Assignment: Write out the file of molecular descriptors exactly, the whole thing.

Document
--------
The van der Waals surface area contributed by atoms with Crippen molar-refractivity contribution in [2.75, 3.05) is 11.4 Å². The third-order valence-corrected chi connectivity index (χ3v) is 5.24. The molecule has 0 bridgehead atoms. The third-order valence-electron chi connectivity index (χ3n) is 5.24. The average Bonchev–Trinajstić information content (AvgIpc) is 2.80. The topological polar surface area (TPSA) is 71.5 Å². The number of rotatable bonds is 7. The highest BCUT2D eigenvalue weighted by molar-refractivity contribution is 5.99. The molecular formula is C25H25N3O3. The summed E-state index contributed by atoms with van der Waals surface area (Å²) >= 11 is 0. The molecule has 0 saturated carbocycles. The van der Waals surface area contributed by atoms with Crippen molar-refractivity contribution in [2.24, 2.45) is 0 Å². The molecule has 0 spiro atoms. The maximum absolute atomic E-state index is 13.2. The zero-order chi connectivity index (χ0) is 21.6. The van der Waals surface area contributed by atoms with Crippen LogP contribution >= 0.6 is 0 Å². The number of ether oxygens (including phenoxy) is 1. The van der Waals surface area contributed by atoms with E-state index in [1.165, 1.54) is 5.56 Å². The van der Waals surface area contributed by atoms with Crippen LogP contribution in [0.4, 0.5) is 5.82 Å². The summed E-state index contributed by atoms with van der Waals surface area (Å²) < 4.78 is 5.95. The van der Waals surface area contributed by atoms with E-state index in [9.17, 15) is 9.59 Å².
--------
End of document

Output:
The van der Waals surface area contributed by atoms with Crippen molar-refractivity contribution in [2.75, 3.05) is 11.4 Å². The third-order valence-corrected chi connectivity index (χ3v) is 5.24. The molecule has 0 bridgehead atoms. The third-order valence-electron chi connectivity index (χ3n) is 5.24. The average Bonchev–Trinajstić information content (AvgIpc) is 2.80. The topological polar surface area (TPSA) is 71.5 Å². The number of rotatable bonds is 7. The highest BCUT2D eigenvalue weighted by molar-refractivity contribution is 5.99. The molecular formula is C25H25N3O3. The summed E-state index contributed by atoms with van der Waals surface area (Å²) >= 11 is 0. The molecule has 0 saturated carbocycles. The van der Waals surface area contributed by atoms with Crippen molar-refractivity contribution in [2.24, 2.45) is 0 Å². The molecule has 0 spiro atoms. The maximum absolute atomic E-state index is 13.2. The zero-order chi connectivity index (χ0) is 21.6. The van der Waals surface area contributed by atoms with Crippen LogP contribution >= 0.6 is 0 Å². The number of ether oxygens (including phenoxy) is 1. The van der Waals surface area contributed by atoms with E-state index in [1.165, 1.54) is 5.56 Å². The van der Waals surface area contributed by atoms with Crippen LogP contribution in [0.4, 0.5) is 5.82 Å². The summed E-state index contributed by atoms with van der Waals surface area (Å²) < 4.78 is 5.95. The van der Waals surface area contributed by atoms with E-state index in [9.17, 15) is 9.59 Å².